Going Into Hiding

Going into Hiding

I shot this several weeks ago after a morning out photographing.  I had seen this buck around, but had been unable to get in a good position to get a shot of him.  As I was leaving the park I saw a doe standing in a grove of trees.  As I was taking some pictures of her I saw something move out of the corner of my eye.  I got this shot just before he disappeared into the woods.  I have not seen this buck since.

Wildlife photography often involves as much skill as luck and time.  I have spent countless hours in the woods and walked away with nothing.  Then there are times when you least expect it that you get the opportunity to get some great shots.  A good lesson is to always be prepared and be persistent.

“Rhea Spring”: Shooting in the Morning

Rhea Spring

One of my favorite times of day to photograph is early in the morning, especially when I visit a National Park.  Many people prefer sunset because of the convenience, but at sunrise there are often fewer people.  As the sun comes up the land begins to come alive.

This was a morning a couple of weeks ago at Shiloh National Military Park near Rhea Spring.  The sun was coming up and the water was running well from all of the recent rain.  I don’t always shoot toward the sun, but use the light that is cast over the landscape to photograph scenes.  The fog was rising from the water due to the warming of the landscape and the light highlighted it showing a mist.  The ISO was lowered and shutter speed slowed in order to create the effect with the water and capture to light right for the breaking sun.

Don’t be afraid to try shooting from different positions to get different perspectives.  As the sun rose I spent about an hour capturing the scene before the fog was gone.  I moved around along the creek bed standing, sitting, getting closer and further from the bridge.  The idea was to not only frame the scene the way I wanted, but to work with the natural light of the rising sun.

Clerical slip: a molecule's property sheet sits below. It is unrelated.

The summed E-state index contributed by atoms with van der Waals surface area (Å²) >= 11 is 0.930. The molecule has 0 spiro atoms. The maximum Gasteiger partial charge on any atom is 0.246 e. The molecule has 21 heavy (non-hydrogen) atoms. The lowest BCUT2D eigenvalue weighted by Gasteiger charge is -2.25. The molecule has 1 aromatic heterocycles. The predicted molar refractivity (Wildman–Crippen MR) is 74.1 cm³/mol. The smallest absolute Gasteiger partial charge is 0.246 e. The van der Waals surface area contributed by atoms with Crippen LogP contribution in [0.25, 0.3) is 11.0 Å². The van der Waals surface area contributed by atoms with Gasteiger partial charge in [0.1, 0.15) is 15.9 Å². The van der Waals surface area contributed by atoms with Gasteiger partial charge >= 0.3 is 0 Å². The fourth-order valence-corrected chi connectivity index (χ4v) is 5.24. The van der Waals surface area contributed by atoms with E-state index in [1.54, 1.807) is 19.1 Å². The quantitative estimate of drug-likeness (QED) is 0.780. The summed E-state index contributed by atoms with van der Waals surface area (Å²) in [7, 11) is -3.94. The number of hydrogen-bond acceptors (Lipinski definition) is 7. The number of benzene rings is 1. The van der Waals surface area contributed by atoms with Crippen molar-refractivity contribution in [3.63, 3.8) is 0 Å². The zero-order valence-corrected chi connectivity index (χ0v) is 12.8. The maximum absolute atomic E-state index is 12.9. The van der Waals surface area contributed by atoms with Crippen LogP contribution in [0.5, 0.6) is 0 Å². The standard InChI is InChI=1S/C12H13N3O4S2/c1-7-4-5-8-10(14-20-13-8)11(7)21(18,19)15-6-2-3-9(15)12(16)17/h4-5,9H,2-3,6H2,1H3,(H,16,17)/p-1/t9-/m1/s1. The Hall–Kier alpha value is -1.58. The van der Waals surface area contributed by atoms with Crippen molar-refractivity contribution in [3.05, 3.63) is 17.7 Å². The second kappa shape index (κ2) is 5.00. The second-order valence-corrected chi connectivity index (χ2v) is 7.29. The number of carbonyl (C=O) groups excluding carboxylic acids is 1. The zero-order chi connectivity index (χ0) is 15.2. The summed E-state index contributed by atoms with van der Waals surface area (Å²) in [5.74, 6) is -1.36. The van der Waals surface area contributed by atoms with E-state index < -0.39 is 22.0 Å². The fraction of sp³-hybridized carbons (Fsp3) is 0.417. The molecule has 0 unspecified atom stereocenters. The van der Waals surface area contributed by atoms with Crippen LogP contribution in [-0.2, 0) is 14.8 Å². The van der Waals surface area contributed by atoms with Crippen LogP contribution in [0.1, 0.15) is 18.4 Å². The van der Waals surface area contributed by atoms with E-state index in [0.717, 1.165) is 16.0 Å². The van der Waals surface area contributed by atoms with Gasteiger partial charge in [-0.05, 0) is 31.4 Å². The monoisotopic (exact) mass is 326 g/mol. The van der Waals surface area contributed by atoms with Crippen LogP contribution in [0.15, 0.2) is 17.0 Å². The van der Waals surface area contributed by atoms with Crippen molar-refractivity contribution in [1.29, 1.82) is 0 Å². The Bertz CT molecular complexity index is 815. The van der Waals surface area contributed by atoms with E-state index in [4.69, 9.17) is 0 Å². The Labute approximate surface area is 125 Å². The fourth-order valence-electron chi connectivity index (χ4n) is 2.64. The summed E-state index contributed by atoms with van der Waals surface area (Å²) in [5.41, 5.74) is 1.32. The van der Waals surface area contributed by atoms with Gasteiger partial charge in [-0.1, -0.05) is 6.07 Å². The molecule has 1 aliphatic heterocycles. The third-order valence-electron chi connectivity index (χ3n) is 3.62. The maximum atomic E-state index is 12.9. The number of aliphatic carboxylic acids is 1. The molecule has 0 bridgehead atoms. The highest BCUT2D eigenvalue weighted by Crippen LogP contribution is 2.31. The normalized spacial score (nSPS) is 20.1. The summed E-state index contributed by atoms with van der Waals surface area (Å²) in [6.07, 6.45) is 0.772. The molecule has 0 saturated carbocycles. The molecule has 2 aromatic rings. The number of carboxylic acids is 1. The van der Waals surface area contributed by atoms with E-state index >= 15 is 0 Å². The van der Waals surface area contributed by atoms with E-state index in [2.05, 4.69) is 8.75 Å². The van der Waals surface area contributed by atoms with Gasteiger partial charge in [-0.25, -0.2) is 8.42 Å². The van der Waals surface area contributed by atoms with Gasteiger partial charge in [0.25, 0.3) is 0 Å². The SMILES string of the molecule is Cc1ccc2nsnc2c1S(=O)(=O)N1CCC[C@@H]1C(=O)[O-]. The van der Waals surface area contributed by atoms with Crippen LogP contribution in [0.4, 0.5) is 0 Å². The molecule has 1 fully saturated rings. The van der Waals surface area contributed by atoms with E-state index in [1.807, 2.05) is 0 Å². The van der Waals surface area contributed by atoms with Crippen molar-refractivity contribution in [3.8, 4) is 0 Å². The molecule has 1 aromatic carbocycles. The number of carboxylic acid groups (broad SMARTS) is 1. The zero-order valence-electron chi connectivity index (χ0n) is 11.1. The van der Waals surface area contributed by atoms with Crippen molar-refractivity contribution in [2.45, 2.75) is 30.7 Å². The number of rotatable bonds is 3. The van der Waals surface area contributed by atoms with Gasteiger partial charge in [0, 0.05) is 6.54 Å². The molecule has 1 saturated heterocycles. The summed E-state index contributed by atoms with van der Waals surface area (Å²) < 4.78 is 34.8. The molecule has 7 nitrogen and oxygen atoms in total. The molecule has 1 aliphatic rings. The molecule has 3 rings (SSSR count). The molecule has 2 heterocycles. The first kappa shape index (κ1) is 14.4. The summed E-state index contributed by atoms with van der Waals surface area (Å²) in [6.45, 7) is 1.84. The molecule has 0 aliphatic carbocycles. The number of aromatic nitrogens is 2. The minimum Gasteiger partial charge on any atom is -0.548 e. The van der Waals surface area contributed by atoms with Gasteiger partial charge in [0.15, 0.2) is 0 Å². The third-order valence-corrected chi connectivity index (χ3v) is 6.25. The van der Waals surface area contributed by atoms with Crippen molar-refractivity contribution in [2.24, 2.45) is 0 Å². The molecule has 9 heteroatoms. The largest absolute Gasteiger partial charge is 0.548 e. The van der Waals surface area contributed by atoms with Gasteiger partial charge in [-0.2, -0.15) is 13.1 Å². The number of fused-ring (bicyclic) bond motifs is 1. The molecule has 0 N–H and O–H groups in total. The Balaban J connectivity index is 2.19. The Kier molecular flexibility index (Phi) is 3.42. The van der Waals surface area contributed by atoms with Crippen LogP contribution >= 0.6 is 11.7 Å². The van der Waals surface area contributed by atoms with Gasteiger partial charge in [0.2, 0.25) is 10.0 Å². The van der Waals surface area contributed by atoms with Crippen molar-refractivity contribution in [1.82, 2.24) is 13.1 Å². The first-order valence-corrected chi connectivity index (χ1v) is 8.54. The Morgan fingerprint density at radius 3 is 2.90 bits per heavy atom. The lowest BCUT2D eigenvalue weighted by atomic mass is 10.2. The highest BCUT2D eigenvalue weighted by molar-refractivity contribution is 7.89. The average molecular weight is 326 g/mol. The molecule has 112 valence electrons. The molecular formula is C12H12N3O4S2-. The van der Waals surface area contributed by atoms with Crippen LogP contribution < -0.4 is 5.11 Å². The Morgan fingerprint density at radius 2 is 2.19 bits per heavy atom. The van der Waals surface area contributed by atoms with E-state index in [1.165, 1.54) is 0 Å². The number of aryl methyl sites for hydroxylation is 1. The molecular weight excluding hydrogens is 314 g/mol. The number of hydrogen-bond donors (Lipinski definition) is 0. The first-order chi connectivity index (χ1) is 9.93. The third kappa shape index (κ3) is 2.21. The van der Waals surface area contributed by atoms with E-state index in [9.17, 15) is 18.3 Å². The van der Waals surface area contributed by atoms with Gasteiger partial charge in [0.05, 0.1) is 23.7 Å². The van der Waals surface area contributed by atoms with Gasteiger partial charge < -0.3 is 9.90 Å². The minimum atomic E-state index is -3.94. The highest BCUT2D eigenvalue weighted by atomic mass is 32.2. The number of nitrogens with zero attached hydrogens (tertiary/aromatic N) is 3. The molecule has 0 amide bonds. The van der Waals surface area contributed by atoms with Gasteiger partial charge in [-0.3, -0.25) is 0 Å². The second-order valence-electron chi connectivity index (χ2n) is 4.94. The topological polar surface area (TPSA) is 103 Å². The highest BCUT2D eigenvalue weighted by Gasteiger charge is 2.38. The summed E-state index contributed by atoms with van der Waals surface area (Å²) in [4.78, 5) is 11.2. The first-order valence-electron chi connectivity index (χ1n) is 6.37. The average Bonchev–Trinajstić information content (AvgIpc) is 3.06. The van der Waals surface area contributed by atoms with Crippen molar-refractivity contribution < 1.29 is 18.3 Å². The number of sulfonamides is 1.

It’s All About Perspective: Using Depth of Field

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This was taken this past summer when I was visiting Yosemite National Park.  This is a picture of the iconic Yosemite Falls.  We often see pictures trying to highlight the massive size of the waterfall.  Sometimes size is all about perspective.  Sometimes a closeup with other things in front create the same feeling of size.  The attempt was to highlight the size of this massive waterfall, but to give a perspective that is often not seen.  This was taken with a 300 mm lens and using depth of field to highlight the falls.  Although the whole waterfall does not appear in the picture the trees in front and the fact that the waterfall disappears out of the picture at the top and behind a hill in the front give the idea that there is something massive.  It is all about perspective and sometimes getting away from the norm.

 

Ripples

Riples

A close up of the ripples on the water.  The crisp blue water looks refreshing and enticing, but was cold on an early winter day.

 

Bryce Tree

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A trail curves around a tree and along the hoodoos of Bryce Canyon in Utah.  I love early morning hikes, especially in national parks.  It often offers the best opportunities to enjoy the parks before all the people begin to come.  Mornings offer the chance to enjoy the quiet of nature, but also on special mornings the sunrise creates spectacular light shows.  This was taken as I was heading further down into the canyon just after the sun appeared over the horizon.  At the top of the canyon it was cold and windy, but as I made my way down the wind died down and the light created some great photographic opportunities around the rock formations.  If you take a trip to Bryce Canyon I highly recommend getting up early and heading down into the canyon.  Get in a short hike and some pictures, then go enjoy a nice warm breakfast.

Western Beauty

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A trail runs down into the hoodoos as as the sun rises over Bryce Canyon National Park.  This was taken sitting about halfway down in the canyon looking over the rock formations and trees.

Summer Buck

Summer BuckA buck stands in the meadow showing off his new antlers that still have the fur on them.